He is the most important lesson we have learned this year of COVID-19: only God suffices. Without God, we are nothing.

What would our lives be today if we all waited last year for the pandemic to be over to resume classes?

And the good news is, God is assuring us today in this Baccalaureate Mass that he shall be blessing you more this coming academic year 2021-2022.

There will surely be a lot of challenges awaiting us, even more difficult but rest assured that if you were able to complete your Prep or Kindergarten, Elementary or Junior High and Senior High stage, there is nothing you cannot do now!

Lahat kakayanin ninyo huwag lang kayong bibitiw sa Diyos!

God has beautiful plans for you despite this pandemic. Persevere and remain in him.

Study hard, work harder, pray hardest!

I have one assignment to give you my dear students as you go on your academic break this June: continue studying, continue praying.

Try to get a copy of a book called “Imitatio Christi” or the Imitation of Christ written around the years 1418-1427 by the German-Dutch monk named Thomas á Kempis.

Don’t worry… it is available in the internet and it is an excellent devotional book. You won’t regret reading it. In fact, next to the Bible, the Imitatio Christi is the other leading devotional book in Christianity.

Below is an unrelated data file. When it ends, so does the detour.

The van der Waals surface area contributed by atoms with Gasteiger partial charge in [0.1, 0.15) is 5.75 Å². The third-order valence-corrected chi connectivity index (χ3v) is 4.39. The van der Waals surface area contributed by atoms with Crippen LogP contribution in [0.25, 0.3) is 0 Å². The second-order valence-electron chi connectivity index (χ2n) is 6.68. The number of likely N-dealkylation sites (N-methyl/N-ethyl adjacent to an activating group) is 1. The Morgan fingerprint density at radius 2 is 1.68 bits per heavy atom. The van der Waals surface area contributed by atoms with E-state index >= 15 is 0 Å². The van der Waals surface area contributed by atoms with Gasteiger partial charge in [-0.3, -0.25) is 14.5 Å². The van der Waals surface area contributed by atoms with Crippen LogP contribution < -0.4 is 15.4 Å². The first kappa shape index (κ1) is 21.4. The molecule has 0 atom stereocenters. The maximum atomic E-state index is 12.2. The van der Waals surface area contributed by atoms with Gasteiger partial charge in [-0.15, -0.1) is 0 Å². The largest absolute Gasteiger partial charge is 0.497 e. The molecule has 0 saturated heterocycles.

His reflections are very timely and relevant especially in this time of COVID when he said that what matters most is that we love the Giver – God – and not the gift because God is the source of all good things in life.

A wise lover values not so much the gift of the lover, as the love of the giver. He esteems the affection above the gift, and values every gift far below the Beloved. A noble lover is not content with a gift, but desires Myself above all gifts. 

Imitation of Christ, Book III, Part VI, “Of the proving of the true lover” by Thomas á Kempis (d. 1471)

Study hard, 
work harder, 
pray hardest!

From Pinterest.com

Do not forget amid the many gifts we have received this year of pandemic is the giver of these gifts, God.